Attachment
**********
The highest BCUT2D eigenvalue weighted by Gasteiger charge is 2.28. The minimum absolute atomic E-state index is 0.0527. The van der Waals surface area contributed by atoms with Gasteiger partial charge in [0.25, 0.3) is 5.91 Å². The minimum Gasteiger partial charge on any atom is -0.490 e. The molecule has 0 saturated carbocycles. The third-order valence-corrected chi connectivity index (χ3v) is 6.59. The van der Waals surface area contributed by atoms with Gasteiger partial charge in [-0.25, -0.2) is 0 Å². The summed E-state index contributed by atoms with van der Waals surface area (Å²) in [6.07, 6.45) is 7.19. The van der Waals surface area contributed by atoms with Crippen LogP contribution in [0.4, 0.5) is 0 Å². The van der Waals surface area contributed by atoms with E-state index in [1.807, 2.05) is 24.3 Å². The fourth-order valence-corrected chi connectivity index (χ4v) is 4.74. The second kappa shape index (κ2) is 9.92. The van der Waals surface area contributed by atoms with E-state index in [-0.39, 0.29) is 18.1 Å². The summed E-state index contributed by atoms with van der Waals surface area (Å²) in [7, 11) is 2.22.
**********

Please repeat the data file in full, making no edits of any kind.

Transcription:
The highest BCUT2D eigenvalue weighted by Gasteiger charge is 2.28. The minimum absolute atomic E-state index is 0.0527. The van der Waals surface area contributed by atoms with Gasteiger partial charge in [0.25, 0.3) is 5.91 Å². The minimum Gasteiger partial charge on any atom is -0.490 e. The molecule has 0 saturated carbocycles. The third-order valence-corrected chi connectivity index (χ3v) is 6.59. The van der Waals surface area contributed by atoms with Gasteiger partial charge in [-0.25, -0.2) is 0 Å². The summed E-state index contributed by atoms with van der Waals surface area (Å²) in [6.07, 6.45) is 7.19. The van der Waals surface area contributed by atoms with Crippen LogP contribution in [0.4, 0.5) is 0 Å². The van der Waals surface area contributed by atoms with E-state index in [1.807, 2.05) is 24.3 Å². The fourth-order valence-corrected chi connectivity index (χ4v) is 4.74. The second kappa shape index (κ2) is 9.92. The van der Waals surface area contributed by atoms with E-state index in [-0.39, 0.29) is 18.1 Å². The summed E-state index contributed by atoms with van der Waals surface area (Å²) in [7, 11) is 2.22.